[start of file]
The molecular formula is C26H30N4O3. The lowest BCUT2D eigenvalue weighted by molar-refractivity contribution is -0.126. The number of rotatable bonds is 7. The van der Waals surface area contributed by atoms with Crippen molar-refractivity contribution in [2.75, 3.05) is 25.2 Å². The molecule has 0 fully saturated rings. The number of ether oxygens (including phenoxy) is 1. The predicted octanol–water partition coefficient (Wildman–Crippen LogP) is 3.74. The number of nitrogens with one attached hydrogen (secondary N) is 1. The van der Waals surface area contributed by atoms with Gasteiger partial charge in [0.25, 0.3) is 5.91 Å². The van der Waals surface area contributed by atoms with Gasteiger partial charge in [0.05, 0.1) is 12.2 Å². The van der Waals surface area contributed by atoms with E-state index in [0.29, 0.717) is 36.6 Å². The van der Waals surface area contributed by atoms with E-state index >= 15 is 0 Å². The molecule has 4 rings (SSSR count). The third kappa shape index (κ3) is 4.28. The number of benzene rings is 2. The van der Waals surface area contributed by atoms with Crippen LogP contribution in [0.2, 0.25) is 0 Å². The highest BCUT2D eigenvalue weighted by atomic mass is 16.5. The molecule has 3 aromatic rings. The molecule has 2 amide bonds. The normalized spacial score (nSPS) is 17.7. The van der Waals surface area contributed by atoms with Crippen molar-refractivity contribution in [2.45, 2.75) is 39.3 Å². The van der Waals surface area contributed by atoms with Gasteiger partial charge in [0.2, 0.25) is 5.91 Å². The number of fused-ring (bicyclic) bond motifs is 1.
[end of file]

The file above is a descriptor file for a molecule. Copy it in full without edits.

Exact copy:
The molecular formula is C26H30N4O3. The lowest BCUT2D eigenvalue weighted by molar-refractivity contribution is -0.126. The number of rotatable bonds is 7. The van der Waals surface area contributed by atoms with Crippen molar-refractivity contribution in [2.75, 3.05) is 25.2 Å². The molecule has 0 fully saturated rings. The number of ether oxygens (including phenoxy) is 1. The predicted octanol–water partition coefficient (Wildman–Crippen LogP) is 3.74. The number of nitrogens with one attached hydrogen (secondary N) is 1. The van der Waals surface area contributed by atoms with Gasteiger partial charge in [0.25, 0.3) is 5.91 Å². The van der Waals surface area contributed by atoms with Gasteiger partial charge in [0.05, 0.1) is 12.2 Å². The van der Waals surface area contributed by atoms with E-state index in [0.29, 0.717) is 36.6 Å². The van der Waals surface area contributed by atoms with E-state index >= 15 is 0 Å². The molecule has 4 rings (SSSR count). The third kappa shape index (κ3) is 4.28. The number of benzene rings is 2. The van der Waals surface area contributed by atoms with Crippen LogP contribution in [0.2, 0.25) is 0 Å². The highest BCUT2D eigenvalue weighted by atomic mass is 16.5. The molecule has 3 aromatic rings. The molecule has 2 amide bonds. The normalized spacial score (nSPS) is 17.7. The van der Waals surface area contributed by atoms with Crippen molar-refractivity contribution in [2.45, 2.75) is 39.3 Å². The van der Waals surface area contributed by atoms with Gasteiger partial charge in [0.2, 0.25) is 5.91 Å². The number of fused-ring (bicyclic) bond motifs is 1.